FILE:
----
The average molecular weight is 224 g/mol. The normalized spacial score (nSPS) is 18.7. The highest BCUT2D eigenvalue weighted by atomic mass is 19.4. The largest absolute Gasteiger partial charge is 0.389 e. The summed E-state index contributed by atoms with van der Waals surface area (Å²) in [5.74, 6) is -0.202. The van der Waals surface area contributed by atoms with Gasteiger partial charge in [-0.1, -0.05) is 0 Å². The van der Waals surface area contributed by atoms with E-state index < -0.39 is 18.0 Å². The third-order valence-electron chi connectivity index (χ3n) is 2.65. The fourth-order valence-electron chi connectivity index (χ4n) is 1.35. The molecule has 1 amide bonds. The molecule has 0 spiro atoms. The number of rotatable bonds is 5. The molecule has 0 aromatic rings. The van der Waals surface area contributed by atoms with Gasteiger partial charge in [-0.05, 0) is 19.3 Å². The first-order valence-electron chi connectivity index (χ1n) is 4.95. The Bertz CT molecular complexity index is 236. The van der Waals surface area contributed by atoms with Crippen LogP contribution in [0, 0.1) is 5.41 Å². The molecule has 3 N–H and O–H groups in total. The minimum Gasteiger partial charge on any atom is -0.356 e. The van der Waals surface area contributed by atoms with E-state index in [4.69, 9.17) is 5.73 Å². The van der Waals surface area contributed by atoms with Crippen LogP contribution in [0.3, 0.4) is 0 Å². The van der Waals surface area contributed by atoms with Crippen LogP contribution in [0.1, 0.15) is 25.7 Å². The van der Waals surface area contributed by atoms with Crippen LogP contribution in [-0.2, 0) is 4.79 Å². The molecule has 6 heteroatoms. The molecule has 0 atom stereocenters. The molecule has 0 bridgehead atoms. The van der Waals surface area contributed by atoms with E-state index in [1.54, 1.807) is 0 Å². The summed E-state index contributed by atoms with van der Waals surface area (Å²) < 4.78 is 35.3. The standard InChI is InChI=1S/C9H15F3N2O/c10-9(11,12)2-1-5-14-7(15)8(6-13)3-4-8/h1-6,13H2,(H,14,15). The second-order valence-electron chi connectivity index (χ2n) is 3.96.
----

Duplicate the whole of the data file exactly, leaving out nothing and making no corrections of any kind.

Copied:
The average molecular weight is 224 g/mol. The normalized spacial score (nSPS) is 18.7. The highest BCUT2D eigenvalue weighted by atomic mass is 19.4. The largest absolute Gasteiger partial charge is 0.389 e. The summed E-state index contributed by atoms with van der Waals surface area (Å²) in [5.74, 6) is -0.202. The van der Waals surface area contributed by atoms with Gasteiger partial charge in [-0.1, -0.05) is 0 Å². The van der Waals surface area contributed by atoms with E-state index < -0.39 is 18.0 Å². The third-order valence-electron chi connectivity index (χ3n) is 2.65. The fourth-order valence-electron chi connectivity index (χ4n) is 1.35. The molecule has 1 amide bonds. The molecule has 0 spiro atoms. The number of rotatable bonds is 5. The molecule has 0 aromatic rings. The van der Waals surface area contributed by atoms with Gasteiger partial charge in [-0.05, 0) is 19.3 Å². The first-order valence-electron chi connectivity index (χ1n) is 4.95. The Bertz CT molecular complexity index is 236. The van der Waals surface area contributed by atoms with Crippen LogP contribution in [0, 0.1) is 5.41 Å². The molecule has 3 N–H and O–H groups in total. The minimum Gasteiger partial charge on any atom is -0.356 e. The van der Waals surface area contributed by atoms with E-state index in [4.69, 9.17) is 5.73 Å². The van der Waals surface area contributed by atoms with Crippen LogP contribution in [0.3, 0.4) is 0 Å². The van der Waals surface area contributed by atoms with Crippen LogP contribution in [0.1, 0.15) is 25.7 Å². The van der Waals surface area contributed by atoms with Crippen LogP contribution in [-0.2, 0) is 4.79 Å². The molecule has 6 heteroatoms. The molecule has 0 atom stereocenters. The molecule has 0 bridgehead atoms. The van der Waals surface area contributed by atoms with E-state index in [1.54, 1.807) is 0 Å². The summed E-state index contributed by atoms with van der Waals surface area (Å²) < 4.78 is 35.3. The standard InChI is InChI=1S/C9H15F3N2O/c10-9(11,12)2-1-5-14-7(15)8(6-13)3-4-8/h1-6,13H2,(H,14,15). The second-order valence-electron chi connectivity index (χ2n) is 3.96.